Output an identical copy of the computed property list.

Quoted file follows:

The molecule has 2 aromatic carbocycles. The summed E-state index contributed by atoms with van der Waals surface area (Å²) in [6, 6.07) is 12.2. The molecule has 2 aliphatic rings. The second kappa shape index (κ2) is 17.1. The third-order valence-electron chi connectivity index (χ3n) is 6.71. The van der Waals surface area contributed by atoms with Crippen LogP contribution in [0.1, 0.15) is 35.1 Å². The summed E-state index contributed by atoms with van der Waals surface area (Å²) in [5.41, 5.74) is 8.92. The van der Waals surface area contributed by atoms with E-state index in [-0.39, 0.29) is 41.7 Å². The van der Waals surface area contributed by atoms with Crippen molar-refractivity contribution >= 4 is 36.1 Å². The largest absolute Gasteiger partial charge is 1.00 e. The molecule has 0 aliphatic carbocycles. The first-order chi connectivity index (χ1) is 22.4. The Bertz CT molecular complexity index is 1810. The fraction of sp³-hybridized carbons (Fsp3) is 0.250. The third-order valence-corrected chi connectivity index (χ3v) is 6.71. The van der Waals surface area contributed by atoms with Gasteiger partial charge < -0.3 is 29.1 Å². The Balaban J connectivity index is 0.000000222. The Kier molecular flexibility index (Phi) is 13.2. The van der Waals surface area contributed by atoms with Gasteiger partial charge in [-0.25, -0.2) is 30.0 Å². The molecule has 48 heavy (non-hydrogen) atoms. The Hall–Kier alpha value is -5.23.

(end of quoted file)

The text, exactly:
The molecule has 2 aromatic carbocycles. The summed E-state index contributed by atoms with van der Waals surface area (Å²) in [6, 6.07) is 12.2. The molecule has 2 aliphatic rings. The second kappa shape index (κ2) is 17.1. The third-order valence-electron chi connectivity index (χ3n) is 6.71. The van der Waals surface area contributed by atoms with Crippen LogP contribution in [0.1, 0.15) is 35.1 Å². The summed E-state index contributed by atoms with van der Waals surface area (Å²) in [5.41, 5.74) is 8.92. The van der Waals surface area contributed by atoms with E-state index in [-0.39, 0.29) is 41.7 Å². The van der Waals surface area contributed by atoms with Crippen molar-refractivity contribution >= 4 is 36.1 Å². The largest absolute Gasteiger partial charge is 1.00 e. The molecule has 0 aliphatic carbocycles. The first-order chi connectivity index (χ1) is 22.4. The Bertz CT molecular complexity index is 1810. The fraction of sp³-hybridized carbons (Fsp3) is 0.250. The third-order valence-corrected chi connectivity index (χ3v) is 6.71. The van der Waals surface area contributed by atoms with Gasteiger partial charge < -0.3 is 29.1 Å². The Balaban J connectivity index is 0.000000222. The Kier molecular flexibility index (Phi) is 13.2. The van der Waals surface area contributed by atoms with Gasteiger partial charge in [-0.25, -0.2) is 30.0 Å². The molecule has 48 heavy (non-hydrogen) atoms. The Hall–Kier alpha value is -5.23.